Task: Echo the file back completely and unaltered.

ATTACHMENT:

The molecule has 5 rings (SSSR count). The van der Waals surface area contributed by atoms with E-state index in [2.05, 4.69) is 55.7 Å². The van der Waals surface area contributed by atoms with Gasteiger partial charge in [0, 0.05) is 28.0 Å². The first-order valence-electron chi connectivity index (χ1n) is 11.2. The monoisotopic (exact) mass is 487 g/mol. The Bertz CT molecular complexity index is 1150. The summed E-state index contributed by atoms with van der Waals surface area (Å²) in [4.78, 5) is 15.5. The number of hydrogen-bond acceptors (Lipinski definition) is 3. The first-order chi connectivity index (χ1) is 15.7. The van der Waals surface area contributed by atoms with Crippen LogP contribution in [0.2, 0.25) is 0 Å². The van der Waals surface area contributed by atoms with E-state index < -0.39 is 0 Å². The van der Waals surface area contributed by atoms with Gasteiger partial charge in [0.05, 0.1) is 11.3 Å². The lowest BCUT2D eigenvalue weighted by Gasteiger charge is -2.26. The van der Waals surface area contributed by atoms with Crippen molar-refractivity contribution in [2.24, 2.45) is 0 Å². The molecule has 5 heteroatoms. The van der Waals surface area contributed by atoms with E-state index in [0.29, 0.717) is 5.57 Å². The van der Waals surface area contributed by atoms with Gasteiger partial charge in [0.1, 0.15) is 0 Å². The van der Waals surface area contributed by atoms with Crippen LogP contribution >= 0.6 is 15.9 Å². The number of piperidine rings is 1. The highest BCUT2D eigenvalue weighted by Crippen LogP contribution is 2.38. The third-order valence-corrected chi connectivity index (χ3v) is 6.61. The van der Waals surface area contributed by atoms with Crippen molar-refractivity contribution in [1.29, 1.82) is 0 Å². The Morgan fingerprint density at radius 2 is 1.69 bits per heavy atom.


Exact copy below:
The molecule has 5 rings (SSSR count). The van der Waals surface area contributed by atoms with E-state index in [2.05, 4.69) is 55.7 Å². The van der Waals surface area contributed by atoms with Gasteiger partial charge in [0, 0.05) is 28.0 Å². The first-order valence-electron chi connectivity index (χ1n) is 11.2. The monoisotopic (exact) mass is 487 g/mol. The Bertz CT molecular complexity index is 1150. The summed E-state index contributed by atoms with van der Waals surface area (Å²) in [4.78, 5) is 15.5. The number of hydrogen-bond acceptors (Lipinski definition) is 3. The first-order chi connectivity index (χ1) is 15.7. The van der Waals surface area contributed by atoms with Crippen LogP contribution in [0.2, 0.25) is 0 Å². The van der Waals surface area contributed by atoms with E-state index < -0.39 is 0 Å². The van der Waals surface area contributed by atoms with Gasteiger partial charge in [0.05, 0.1) is 11.3 Å². The lowest BCUT2D eigenvalue weighted by Gasteiger charge is -2.26. The van der Waals surface area contributed by atoms with Crippen molar-refractivity contribution in [2.24, 2.45) is 0 Å². The molecule has 5 heteroatoms. The van der Waals surface area contributed by atoms with E-state index in [0.29, 0.717) is 5.57 Å². The van der Waals surface area contributed by atoms with Gasteiger partial charge in [0.1, 0.15) is 0 Å². The van der Waals surface area contributed by atoms with Crippen LogP contribution >= 0.6 is 15.9 Å². The number of piperidine rings is 1. The highest BCUT2D eigenvalue weighted by Crippen LogP contribution is 2.38. The third-order valence-corrected chi connectivity index (χ3v) is 6.61. The van der Waals surface area contributed by atoms with Crippen molar-refractivity contribution in [1.29, 1.82) is 0 Å². The Morgan fingerprint density at radius 2 is 1.69 bits per heavy atom.